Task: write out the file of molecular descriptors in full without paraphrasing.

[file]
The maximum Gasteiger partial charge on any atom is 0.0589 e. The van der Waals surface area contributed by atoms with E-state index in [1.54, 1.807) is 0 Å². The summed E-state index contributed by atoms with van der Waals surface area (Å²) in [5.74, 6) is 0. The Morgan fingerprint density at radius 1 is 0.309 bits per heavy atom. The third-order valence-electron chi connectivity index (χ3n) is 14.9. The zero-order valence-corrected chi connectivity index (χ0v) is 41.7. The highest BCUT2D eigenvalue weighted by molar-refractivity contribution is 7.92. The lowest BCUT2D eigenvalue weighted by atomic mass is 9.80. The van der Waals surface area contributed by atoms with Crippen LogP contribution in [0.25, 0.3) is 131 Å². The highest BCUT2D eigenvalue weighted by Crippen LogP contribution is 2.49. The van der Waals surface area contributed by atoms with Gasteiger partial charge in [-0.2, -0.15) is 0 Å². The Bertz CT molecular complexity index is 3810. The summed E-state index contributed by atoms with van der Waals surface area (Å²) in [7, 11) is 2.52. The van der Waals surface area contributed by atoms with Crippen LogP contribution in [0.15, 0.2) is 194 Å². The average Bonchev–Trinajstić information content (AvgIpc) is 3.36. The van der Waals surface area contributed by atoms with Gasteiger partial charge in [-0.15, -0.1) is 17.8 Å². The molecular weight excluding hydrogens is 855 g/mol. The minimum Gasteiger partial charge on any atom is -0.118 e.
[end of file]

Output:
The maximum Gasteiger partial charge on any atom is 0.0589 e. The van der Waals surface area contributed by atoms with E-state index in [1.54, 1.807) is 0 Å². The summed E-state index contributed by atoms with van der Waals surface area (Å²) in [5.74, 6) is 0. The Morgan fingerprint density at radius 1 is 0.309 bits per heavy atom. The third-order valence-electron chi connectivity index (χ3n) is 14.9. The zero-order valence-corrected chi connectivity index (χ0v) is 41.7. The highest BCUT2D eigenvalue weighted by molar-refractivity contribution is 7.92. The lowest BCUT2D eigenvalue weighted by atomic mass is 9.80. The van der Waals surface area contributed by atoms with Crippen LogP contribution in [0.25, 0.3) is 131 Å². The highest BCUT2D eigenvalue weighted by Crippen LogP contribution is 2.49. The van der Waals surface area contributed by atoms with Gasteiger partial charge in [-0.2, -0.15) is 0 Å². The Bertz CT molecular complexity index is 3810. The summed E-state index contributed by atoms with van der Waals surface area (Å²) in [7, 11) is 2.52. The van der Waals surface area contributed by atoms with Crippen LogP contribution in [0.15, 0.2) is 194 Å². The average Bonchev–Trinajstić information content (AvgIpc) is 3.36. The van der Waals surface area contributed by atoms with Gasteiger partial charge in [-0.15, -0.1) is 17.8 Å². The molecular weight excluding hydrogens is 855 g/mol. The minimum Gasteiger partial charge on any atom is -0.118 e.